The Dark Connection Between Your Favorite Shirt and Chinese Prison Camps

Your favorite tee shirt may not be made with as much compassion as you might expect. According to The Guardian, many of the world's biggest retailers and fashion brands are contributing to the forced labor and human rights violations of millions of Uighur people in the Xinjiang region of northwestern China.

Roughly 1.8 million Uighur and other Turkic and Muslim people in prison camps, factories and farms are involved in the state-sponsored system of forced labor.

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A couple shopping online. "The Guardian" reported that "virtually entire" fashion industry are complicit in forced labor placed on the Uighur people in the Xinjiang region of northwestern China. RetailMeNot

China is the biggest cotton producer in the world. According to the End Uyghur Forced Labour coalition, 84 percent of the cotton made in China comes from the Uyghur region, and 20 percent of the world's cotton is made in this region. Additionally, one out of every five cotton garments in the global apparel market are tainted by forced labor and human right violations.

Despite these claims of abuse, major companies around the world still source cotton and yarn from these forced labor camps. The coalition names companies including Gap, C&A, Amazon, L.L. Bean, Adidas, Muji, Tommy Hilfiger, Cotton On, Costco, and Calvin Klein in their story with The Guardian.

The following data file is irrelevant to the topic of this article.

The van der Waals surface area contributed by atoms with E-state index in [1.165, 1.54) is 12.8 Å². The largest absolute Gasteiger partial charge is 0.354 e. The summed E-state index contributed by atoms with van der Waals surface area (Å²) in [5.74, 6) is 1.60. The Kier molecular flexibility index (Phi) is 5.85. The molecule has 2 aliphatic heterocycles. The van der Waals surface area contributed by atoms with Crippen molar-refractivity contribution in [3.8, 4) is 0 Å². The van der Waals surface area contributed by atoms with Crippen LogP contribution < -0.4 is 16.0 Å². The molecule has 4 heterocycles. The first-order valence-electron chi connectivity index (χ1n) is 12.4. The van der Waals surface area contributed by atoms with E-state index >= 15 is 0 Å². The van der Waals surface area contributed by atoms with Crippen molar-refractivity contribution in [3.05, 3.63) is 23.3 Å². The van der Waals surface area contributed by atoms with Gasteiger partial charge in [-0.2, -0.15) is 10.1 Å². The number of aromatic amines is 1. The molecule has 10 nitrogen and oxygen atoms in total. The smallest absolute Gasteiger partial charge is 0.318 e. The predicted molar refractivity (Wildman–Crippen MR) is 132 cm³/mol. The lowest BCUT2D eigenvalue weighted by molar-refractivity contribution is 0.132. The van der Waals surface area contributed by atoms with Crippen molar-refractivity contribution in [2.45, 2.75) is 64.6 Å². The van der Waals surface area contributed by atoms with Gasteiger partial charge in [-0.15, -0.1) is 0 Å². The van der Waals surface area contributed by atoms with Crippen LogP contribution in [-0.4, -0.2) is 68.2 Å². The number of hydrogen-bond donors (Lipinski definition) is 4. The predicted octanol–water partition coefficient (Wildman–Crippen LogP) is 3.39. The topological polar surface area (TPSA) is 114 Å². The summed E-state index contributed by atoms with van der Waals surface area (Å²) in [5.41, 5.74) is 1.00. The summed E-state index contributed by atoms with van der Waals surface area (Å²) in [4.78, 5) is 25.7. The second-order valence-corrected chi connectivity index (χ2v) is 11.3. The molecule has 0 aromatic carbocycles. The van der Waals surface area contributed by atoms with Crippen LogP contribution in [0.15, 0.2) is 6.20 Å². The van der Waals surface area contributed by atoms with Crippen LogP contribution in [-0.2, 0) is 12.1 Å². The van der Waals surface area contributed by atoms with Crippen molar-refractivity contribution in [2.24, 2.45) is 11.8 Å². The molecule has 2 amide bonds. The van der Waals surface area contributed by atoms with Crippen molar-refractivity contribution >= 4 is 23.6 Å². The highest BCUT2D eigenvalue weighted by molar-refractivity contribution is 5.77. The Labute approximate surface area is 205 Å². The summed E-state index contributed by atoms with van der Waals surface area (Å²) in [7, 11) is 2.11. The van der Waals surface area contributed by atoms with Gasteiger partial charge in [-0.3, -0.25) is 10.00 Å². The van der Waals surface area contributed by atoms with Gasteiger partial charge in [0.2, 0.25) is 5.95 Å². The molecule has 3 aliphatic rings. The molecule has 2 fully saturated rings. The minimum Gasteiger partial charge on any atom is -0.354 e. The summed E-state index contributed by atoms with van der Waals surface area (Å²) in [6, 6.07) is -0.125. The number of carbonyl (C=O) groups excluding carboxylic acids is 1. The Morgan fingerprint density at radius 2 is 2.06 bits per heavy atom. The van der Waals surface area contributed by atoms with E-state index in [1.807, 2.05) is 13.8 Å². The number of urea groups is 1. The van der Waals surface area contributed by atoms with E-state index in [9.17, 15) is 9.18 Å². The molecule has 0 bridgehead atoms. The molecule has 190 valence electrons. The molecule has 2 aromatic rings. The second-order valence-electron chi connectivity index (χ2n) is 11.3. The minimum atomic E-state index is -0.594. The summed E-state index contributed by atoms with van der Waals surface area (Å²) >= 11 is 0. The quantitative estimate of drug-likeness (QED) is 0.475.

"There is a high likelihood that every high street and luxury brand runs the risk of being linked to what is happening to the Uighur people," Chloe Cranston, business and human rights manager at Anti-Slavery International, told The Guardian.

The End Uyghur Forced Labour coalition claimed that "the forced labor system across the region is the largest internment of an ethnic and religious minority" since World War II.

"We are asking brands and retailers to exit the Uyghur Region at every level of their supply chain, from cotton to finished products, to prevent the use of forced labour of Uyghurs and other groups in other facilities, and to end relationships with suppliers supporting the forced labour system," the End Uyghur Forced Labour coalition stated on their website. "Brands and retailers must take each of these steps in order to fulfill their corporate responsibility obligations to respect human rights as defined in international principles such as the UN Guiding Principles on Business and Human Rights."

According to their website, the call to end the forced labor in Uyghur has been endorsed by over 175 companies in 35 different countries. In order to put an end to the forced labor, the coalition posits that the global apparel industry must eliminate all products and materials linked to the forced labor within a year.